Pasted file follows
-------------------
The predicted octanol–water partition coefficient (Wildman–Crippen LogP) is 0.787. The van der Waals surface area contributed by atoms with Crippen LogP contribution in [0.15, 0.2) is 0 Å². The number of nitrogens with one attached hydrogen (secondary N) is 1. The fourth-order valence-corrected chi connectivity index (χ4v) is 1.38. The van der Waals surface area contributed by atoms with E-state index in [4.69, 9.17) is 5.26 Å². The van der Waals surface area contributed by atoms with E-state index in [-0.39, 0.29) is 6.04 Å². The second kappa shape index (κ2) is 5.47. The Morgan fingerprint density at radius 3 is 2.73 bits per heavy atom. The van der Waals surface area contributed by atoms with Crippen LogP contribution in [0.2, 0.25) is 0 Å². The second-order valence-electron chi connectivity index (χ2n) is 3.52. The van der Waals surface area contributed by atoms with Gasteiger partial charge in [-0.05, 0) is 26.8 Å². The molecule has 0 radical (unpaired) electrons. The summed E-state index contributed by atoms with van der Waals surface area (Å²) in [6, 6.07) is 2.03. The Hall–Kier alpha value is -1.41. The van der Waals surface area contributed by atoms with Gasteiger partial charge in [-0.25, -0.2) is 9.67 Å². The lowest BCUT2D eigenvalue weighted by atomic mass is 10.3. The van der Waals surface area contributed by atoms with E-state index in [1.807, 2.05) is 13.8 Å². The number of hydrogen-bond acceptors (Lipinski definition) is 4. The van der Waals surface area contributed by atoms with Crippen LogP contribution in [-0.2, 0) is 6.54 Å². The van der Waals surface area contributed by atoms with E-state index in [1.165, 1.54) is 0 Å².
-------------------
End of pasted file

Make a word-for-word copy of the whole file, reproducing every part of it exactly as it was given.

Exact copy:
The predicted octanol–water partition coefficient (Wildman–Crippen LogP) is 0.787. The van der Waals surface area contributed by atoms with Crippen LogP contribution in [0.15, 0.2) is 0 Å². The number of nitrogens with one attached hydrogen (secondary N) is 1. The fourth-order valence-corrected chi connectivity index (χ4v) is 1.38. The van der Waals surface area contributed by atoms with E-state index in [4.69, 9.17) is 5.26 Å². The van der Waals surface area contributed by atoms with E-state index in [-0.39, 0.29) is 6.04 Å². The second kappa shape index (κ2) is 5.47. The Morgan fingerprint density at radius 3 is 2.73 bits per heavy atom. The van der Waals surface area contributed by atoms with Crippen LogP contribution in [0.2, 0.25) is 0 Å². The second-order valence-electron chi connectivity index (χ2n) is 3.52. The van der Waals surface area contributed by atoms with Gasteiger partial charge in [-0.05, 0) is 26.8 Å². The molecule has 0 radical (unpaired) electrons. The summed E-state index contributed by atoms with van der Waals surface area (Å²) in [6, 6.07) is 2.03. The Hall–Kier alpha value is -1.41. The van der Waals surface area contributed by atoms with Gasteiger partial charge in [-0.25, -0.2) is 9.67 Å². The lowest BCUT2D eigenvalue weighted by atomic mass is 10.3. The van der Waals surface area contributed by atoms with E-state index in [1.807, 2.05) is 13.8 Å². The number of hydrogen-bond acceptors (Lipinski definition) is 4. The van der Waals surface area contributed by atoms with Crippen LogP contribution in [-0.2, 0) is 6.54 Å². The van der Waals surface area contributed by atoms with E-state index in [1.165, 1.54) is 0 Å².